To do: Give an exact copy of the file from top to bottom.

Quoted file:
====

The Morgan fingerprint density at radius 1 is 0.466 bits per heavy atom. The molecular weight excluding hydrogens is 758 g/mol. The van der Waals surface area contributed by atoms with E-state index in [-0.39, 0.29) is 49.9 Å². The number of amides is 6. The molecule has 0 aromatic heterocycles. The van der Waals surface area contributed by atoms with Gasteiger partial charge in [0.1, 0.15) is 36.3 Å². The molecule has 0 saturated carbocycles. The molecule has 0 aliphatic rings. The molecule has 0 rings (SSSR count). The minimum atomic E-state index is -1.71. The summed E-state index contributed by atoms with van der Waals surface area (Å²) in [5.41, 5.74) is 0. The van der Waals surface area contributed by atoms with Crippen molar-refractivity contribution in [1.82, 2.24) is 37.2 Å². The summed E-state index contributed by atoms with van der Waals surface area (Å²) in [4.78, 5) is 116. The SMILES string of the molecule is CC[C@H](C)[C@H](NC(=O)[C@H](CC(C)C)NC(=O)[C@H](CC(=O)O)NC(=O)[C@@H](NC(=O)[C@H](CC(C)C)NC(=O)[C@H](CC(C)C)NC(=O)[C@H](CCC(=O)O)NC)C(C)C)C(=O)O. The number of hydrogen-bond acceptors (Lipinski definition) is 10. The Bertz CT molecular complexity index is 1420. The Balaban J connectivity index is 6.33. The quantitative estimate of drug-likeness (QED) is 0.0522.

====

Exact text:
The Morgan fingerprint density at radius 1 is 0.466 bits per heavy atom. The molecular weight excluding hydrogens is 758 g/mol. The van der Waals surface area contributed by atoms with E-state index in [-0.39, 0.29) is 49.9 Å². The number of amides is 6. The molecule has 0 aromatic heterocycles. The van der Waals surface area contributed by atoms with Gasteiger partial charge in [0.1, 0.15) is 36.3 Å². The molecule has 0 saturated carbocycles. The molecule has 0 aliphatic rings. The molecule has 0 rings (SSSR count). The minimum atomic E-state index is -1.71. The summed E-state index contributed by atoms with van der Waals surface area (Å²) in [5.41, 5.74) is 0. The van der Waals surface area contributed by atoms with Crippen molar-refractivity contribution in [1.82, 2.24) is 37.2 Å². The summed E-state index contributed by atoms with van der Waals surface area (Å²) in [4.78, 5) is 116. The SMILES string of the molecule is CC[C@H](C)[C@H](NC(=O)[C@H](CC(C)C)NC(=O)[C@H](CC(=O)O)NC(=O)[C@@H](NC(=O)[C@H](CC(C)C)NC(=O)[C@H](CC(C)C)NC(=O)[C@H](CCC(=O)O)NC)C(C)C)C(=O)O. The number of hydrogen-bond acceptors (Lipinski definition) is 10. The Bertz CT molecular complexity index is 1420. The Balaban J connectivity index is 6.33. The quantitative estimate of drug-likeness (QED) is 0.0522.